Outcomes of Immune Checkpoint Inhibitor Administration in Hospitalized Patients With Solid Tumor Malignancies

Document Type


Publication Date




Journal Title

JCO Oncology Practice

MeSH Headings

Immune Checkpoint Inhibitors, Drug Costs, Inpatients, Oncologists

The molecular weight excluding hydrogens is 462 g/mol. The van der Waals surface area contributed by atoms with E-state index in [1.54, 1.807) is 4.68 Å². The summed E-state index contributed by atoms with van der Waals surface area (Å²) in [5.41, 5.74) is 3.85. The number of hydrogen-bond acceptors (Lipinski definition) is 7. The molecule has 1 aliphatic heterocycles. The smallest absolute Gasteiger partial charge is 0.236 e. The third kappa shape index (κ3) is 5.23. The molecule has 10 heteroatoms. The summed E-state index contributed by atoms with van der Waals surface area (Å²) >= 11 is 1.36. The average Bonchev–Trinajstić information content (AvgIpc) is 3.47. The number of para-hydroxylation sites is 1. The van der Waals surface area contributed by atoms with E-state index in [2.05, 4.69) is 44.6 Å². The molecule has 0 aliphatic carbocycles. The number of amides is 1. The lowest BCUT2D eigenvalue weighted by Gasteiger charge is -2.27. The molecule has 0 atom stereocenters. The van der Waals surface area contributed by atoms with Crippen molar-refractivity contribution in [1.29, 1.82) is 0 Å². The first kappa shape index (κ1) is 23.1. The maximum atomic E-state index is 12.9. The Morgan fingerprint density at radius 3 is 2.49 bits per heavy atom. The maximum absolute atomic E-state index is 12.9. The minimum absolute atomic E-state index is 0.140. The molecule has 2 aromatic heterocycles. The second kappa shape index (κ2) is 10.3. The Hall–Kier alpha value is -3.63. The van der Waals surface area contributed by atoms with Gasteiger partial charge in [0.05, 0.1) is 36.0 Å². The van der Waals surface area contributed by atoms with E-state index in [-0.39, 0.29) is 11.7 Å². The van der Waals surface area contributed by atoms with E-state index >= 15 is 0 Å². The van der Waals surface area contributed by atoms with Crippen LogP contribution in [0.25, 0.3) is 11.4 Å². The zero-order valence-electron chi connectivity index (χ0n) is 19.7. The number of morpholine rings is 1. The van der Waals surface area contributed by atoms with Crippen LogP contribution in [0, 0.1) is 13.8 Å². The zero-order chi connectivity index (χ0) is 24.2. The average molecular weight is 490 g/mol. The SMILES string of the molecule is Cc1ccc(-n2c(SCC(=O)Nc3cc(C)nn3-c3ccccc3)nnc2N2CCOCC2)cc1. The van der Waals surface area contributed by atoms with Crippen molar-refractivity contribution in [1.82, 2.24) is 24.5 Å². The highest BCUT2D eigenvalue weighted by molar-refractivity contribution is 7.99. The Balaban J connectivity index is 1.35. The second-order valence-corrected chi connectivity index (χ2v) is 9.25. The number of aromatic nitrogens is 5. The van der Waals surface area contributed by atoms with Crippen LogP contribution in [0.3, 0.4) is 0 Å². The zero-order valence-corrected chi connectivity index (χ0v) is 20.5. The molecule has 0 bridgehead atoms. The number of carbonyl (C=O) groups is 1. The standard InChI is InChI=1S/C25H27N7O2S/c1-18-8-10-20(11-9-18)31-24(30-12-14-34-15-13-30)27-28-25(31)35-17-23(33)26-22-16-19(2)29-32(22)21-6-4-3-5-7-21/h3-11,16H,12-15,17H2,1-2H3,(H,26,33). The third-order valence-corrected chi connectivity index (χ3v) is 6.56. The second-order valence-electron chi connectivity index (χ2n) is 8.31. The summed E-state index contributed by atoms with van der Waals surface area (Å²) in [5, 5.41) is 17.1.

PURPOSE: More oncologists desire to treat their patients with immune checkpoint inhibitors (ICIs) in the inpatient setting as their use has become more widespread for numerous oncologic indications. This is cost-prohibitive to patients and institutions because of high drug cost and lack of reimbursement in the inpatient setting. We sought to examine current practice of inpatient ICI administration to determine if and in which clinical scenarios it may provide significant clinical benefit and therefore be warranted regardless of cost. METHODS: We conducted a retrospective chart review of adult patients who received at least one dose of an ICI for treatment of an active solid tumor malignancy during hospitalization at a single academic medical center between January 2017 and June 2018. Patient, disease, and admission characteristics including mortality data were examined, and cost analysis was performed. RESULTS: Sixty-five doses of ICIs were administered to 58 patients during the study period. Nearly 40% and 80% of patients died within 30 days and 180 days of ICI administration, respectively. There was a trend toward longer overall survival in patients with good prognostic factors including positive programmed death-ligand 1 (PD-L1) expression or microsatellite instability-high (MSI-H) status. Slightly over 70% of patients were discharged within 7 days of ICI administration. The total cost of inpatient ICI administration over the 18-month study period was $615,016 US dollars. CONCLUSION: Inpatient ICI administration is associated with high costs and poor outcomes in acutely ill hospitalized patients with advanced solid tumor malignancies and therefore should largely be avoided. Careful discharge planning to expedite outpatient treatment after discharge will be paramount in ensuring patients with good prognostic features who will benefit most from ICI therapy can be promptly treated in the outpatient setting as treating very close to discharge in the inpatient setting appears to be unnecessary, regardless of tumor features.

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